One song I came to appreciate through this process was “I Heard the Bells on Christmas Day.” I love this holiday hymn because its lyrics, written by the poet, Henry Wadsworth Longfellow, have a rich historical background and speak to me personally as well, and its music, composed by Jean Baptiste Calkin, beautifully adds emotion to tell a more vivid story.

Read the lyrics of this song, keeping in mind that the tune places emphasis on the second line of each verse and finishes with a sense of resolution by the fourth. (If you need a refresher on the music, listen to this rendition by Echosmith.)

“I Heard the Bells on Christmas Day”


I heard the bells on Christmas day

Their old familiar carols play,

And wild and sweet the words repeat,

Of peace on earth, goodwill to men


And thought how, as the day had come,

The belfries of all Christendom

Had rolled along th’unbroken song

Of peace on earth, goodwill to men


And in despair I bowed my head:

“There is no peace on earth,” I said,

“For hate is strong, and mocks the song

Of peace on earth, goodwill to men”


Then pealed the bells more loud and deep:

“God is not dead, nor doth He sleep;

The wrong shall fail, the right prevail,

With peace on earth, goodwill to men”


Till ringing, singing on its way,

The world revolved from night to day,

A voice, a chime, a chant sublime,

Of peace on earth, goodwill to men!

Henry Wadsworth Longfellow penned these words in the midst of great heartache in his life. Several years earlier, his wife tragically died in a fire, and not long after that, the Civil War began. Longfellow’s soldier son, Charley, was shot in battle and nearly paralyzed, and it was while nursing him back to health that Henry wrote these lyrics.*

The Christmas bells that so encouraged Longfellow during such a dark season were undoubtedly church bells, and I imagine that hearing them was so comforting to him because they reminded him of the teaching he’d received within the church’s walls, foundational truths that transcended present circumstances.

The litany, “of peace on earth, goodwill to men,” comes from the angels’ pronouncement to the shepherds at the birth of Christ; they were told to fear not and to receive the good news for all people that a Savior was born (Luke 2:8-11). “And suddenly there was with the angel a multitude of the heavenly host praising God, and saying, ‘Glory to God in the highest, and on earth peace, good will toward men.’” (Luke 2:13-14) The birth of a Savior meant peace on earth and good will for everyone, and that has remained the greatest reason for celebrating the Christmas season from Bible times to the Civil War to the present.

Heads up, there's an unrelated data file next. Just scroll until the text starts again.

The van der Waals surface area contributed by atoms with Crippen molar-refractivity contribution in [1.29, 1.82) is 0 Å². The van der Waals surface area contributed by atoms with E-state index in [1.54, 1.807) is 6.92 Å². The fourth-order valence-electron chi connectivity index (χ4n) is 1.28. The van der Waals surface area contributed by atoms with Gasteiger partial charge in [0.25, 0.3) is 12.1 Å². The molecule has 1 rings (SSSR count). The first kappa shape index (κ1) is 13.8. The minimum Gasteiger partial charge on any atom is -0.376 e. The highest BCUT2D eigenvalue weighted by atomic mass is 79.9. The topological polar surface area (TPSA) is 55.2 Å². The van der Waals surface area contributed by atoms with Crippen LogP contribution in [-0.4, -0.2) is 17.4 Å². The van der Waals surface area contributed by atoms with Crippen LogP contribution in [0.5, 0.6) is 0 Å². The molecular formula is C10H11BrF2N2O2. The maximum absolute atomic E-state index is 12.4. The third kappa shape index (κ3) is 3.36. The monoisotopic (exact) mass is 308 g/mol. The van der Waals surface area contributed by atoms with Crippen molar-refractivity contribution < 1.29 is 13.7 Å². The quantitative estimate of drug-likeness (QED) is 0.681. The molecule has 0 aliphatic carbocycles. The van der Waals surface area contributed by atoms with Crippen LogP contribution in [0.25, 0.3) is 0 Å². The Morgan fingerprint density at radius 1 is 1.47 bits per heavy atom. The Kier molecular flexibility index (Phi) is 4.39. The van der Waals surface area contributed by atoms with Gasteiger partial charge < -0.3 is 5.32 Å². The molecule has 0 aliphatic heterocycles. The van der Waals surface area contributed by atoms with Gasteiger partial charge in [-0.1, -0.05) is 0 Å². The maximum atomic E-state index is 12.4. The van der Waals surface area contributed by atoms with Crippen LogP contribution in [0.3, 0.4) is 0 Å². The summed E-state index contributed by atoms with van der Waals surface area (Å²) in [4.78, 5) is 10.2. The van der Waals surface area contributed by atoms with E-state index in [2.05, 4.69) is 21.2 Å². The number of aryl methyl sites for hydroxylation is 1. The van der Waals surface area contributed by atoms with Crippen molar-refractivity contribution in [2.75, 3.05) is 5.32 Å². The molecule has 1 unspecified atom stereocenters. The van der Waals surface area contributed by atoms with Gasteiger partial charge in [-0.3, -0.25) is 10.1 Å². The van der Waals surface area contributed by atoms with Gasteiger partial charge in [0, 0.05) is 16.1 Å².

Longfellow certainly had reason to bow his head in despair, lose faith in the possibility of peace on earth, and be overwhelmed by the hate he observed in the world. Most of us have found ourselves in a similar spot at one time or another, whether due to the turmoil we’ve seen on the news or the turmoil we’ve experienced personally through broken relationships, loss, and unfulfilled dreams. As implied in the song, it can be tempting to think that God is dead. Or for those like myself who remain convinced that God is alive, it can be even more tempting to believe that He is asleep at the wheel, snoozing on the job. I’m comforted by the same words in which Longfellow found solace:

“I lift up my eyes to the hills—where does my help come from? My help comes from the Lord, the Maker of heaven and earth. He will not let your foot slip—He who watches over you will not slumber; indeed, He who watches over Israel will neither slumber nor sleep. The Lord watches over you—the Lord is your shade at your right hand; the sun will not harm you by day, nor the moon by night. The Lord will keep you from all harm—He will watch over your life; the Lord will watch over your coming and going both now and forevermore.” (Psalm 121, emphasis mine)

This Christmas season, let the music and traditions remind you of some transcendent truth you may have forgotten about—such as the truth that whether in this life or the next, the wrong will fail and the right prevail (2 Corinthians 4:16-18). Even if you’re skeptical about the Bible, read a few chapters and see if they have something to say to your modern life; let its words bring you comfort that’s outside of yourself—of peace on earth, goodwill to men.

In what truth are you finding comfort this Christmas season? Tell me in the comments.

*Biographical info taken from Come Let Us Adore Him by Robert J. Morgan.